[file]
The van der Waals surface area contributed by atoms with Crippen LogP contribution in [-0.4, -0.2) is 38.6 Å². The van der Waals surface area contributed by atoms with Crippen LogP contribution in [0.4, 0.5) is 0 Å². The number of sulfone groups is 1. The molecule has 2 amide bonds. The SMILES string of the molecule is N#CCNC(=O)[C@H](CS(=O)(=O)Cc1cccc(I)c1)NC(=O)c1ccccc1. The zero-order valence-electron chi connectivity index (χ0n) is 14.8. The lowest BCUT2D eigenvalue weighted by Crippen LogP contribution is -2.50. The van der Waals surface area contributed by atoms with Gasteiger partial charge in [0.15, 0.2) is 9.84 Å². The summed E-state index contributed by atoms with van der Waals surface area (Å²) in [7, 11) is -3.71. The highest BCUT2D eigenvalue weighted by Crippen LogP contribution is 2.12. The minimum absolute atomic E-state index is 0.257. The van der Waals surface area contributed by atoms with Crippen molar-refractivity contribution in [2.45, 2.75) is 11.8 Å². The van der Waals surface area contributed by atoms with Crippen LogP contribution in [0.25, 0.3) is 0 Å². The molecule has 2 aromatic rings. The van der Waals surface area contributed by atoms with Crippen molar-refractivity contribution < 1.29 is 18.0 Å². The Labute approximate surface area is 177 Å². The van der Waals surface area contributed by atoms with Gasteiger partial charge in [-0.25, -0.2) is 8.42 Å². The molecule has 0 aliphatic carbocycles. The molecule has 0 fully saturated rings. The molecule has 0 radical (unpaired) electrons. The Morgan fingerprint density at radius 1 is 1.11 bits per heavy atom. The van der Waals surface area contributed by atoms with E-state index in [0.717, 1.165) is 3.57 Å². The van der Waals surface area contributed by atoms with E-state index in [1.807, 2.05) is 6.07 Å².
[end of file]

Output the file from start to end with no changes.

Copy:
The van der Waals surface area contributed by atoms with Crippen LogP contribution in [-0.4, -0.2) is 38.6 Å². The van der Waals surface area contributed by atoms with Crippen LogP contribution in [0.4, 0.5) is 0 Å². The number of sulfone groups is 1. The molecule has 2 amide bonds. The SMILES string of the molecule is N#CCNC(=O)[C@H](CS(=O)(=O)Cc1cccc(I)c1)NC(=O)c1ccccc1. The zero-order valence-electron chi connectivity index (χ0n) is 14.8. The lowest BCUT2D eigenvalue weighted by Crippen LogP contribution is -2.50. The van der Waals surface area contributed by atoms with Gasteiger partial charge in [0.15, 0.2) is 9.84 Å². The summed E-state index contributed by atoms with van der Waals surface area (Å²) in [7, 11) is -3.71. The highest BCUT2D eigenvalue weighted by Crippen LogP contribution is 2.12. The minimum absolute atomic E-state index is 0.257. The van der Waals surface area contributed by atoms with Crippen molar-refractivity contribution in [2.45, 2.75) is 11.8 Å². The van der Waals surface area contributed by atoms with Crippen LogP contribution in [0.25, 0.3) is 0 Å². The molecule has 2 aromatic rings. The van der Waals surface area contributed by atoms with Crippen molar-refractivity contribution < 1.29 is 18.0 Å². The Labute approximate surface area is 177 Å². The van der Waals surface area contributed by atoms with Gasteiger partial charge in [-0.25, -0.2) is 8.42 Å². The molecule has 0 aliphatic carbocycles. The molecule has 0 fully saturated rings. The molecule has 0 radical (unpaired) electrons. The Morgan fingerprint density at radius 1 is 1.11 bits per heavy atom. The van der Waals surface area contributed by atoms with E-state index in [0.717, 1.165) is 3.57 Å². The van der Waals surface area contributed by atoms with E-state index in [1.807, 2.05) is 6.07 Å².